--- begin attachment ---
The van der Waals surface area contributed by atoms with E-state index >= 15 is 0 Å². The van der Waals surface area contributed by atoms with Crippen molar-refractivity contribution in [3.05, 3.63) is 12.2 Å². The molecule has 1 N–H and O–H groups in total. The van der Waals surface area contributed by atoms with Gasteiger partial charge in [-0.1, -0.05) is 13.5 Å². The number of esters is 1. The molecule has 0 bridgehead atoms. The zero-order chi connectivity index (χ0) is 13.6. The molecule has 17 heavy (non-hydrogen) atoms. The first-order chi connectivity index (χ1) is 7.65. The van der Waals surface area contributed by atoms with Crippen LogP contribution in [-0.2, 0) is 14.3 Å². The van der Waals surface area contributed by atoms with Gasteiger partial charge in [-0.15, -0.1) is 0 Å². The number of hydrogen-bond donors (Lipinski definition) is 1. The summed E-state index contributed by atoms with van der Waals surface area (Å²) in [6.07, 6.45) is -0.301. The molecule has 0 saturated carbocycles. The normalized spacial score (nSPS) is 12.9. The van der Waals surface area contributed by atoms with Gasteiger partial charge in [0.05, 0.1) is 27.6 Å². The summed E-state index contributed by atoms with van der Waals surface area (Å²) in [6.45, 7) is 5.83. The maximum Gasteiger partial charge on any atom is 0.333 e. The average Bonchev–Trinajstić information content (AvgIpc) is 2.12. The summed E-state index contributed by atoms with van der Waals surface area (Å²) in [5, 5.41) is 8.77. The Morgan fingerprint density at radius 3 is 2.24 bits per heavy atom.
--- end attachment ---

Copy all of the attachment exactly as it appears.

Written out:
The van der Waals surface area contributed by atoms with E-state index >= 15 is 0 Å². The van der Waals surface area contributed by atoms with Crippen molar-refractivity contribution in [3.05, 3.63) is 12.2 Å². The molecule has 1 N–H and O–H groups in total. The van der Waals surface area contributed by atoms with Gasteiger partial charge in [-0.1, -0.05) is 13.5 Å². The number of esters is 1. The molecule has 0 bridgehead atoms. The zero-order chi connectivity index (χ0) is 13.6. The molecule has 17 heavy (non-hydrogen) atoms. The first-order chi connectivity index (χ1) is 7.65. The van der Waals surface area contributed by atoms with Crippen LogP contribution in [-0.2, 0) is 14.3 Å². The van der Waals surface area contributed by atoms with Gasteiger partial charge in [-0.15, -0.1) is 0 Å². The number of hydrogen-bond donors (Lipinski definition) is 1. The summed E-state index contributed by atoms with van der Waals surface area (Å²) in [6.07, 6.45) is -0.301. The molecule has 0 saturated carbocycles. The normalized spacial score (nSPS) is 12.9. The van der Waals surface area contributed by atoms with Gasteiger partial charge in [0.05, 0.1) is 27.6 Å². The summed E-state index contributed by atoms with van der Waals surface area (Å²) in [6.45, 7) is 5.83. The maximum Gasteiger partial charge on any atom is 0.333 e. The average Bonchev–Trinajstić information content (AvgIpc) is 2.12. The summed E-state index contributed by atoms with van der Waals surface area (Å²) in [5, 5.41) is 8.77. The Morgan fingerprint density at radius 3 is 2.24 bits per heavy atom.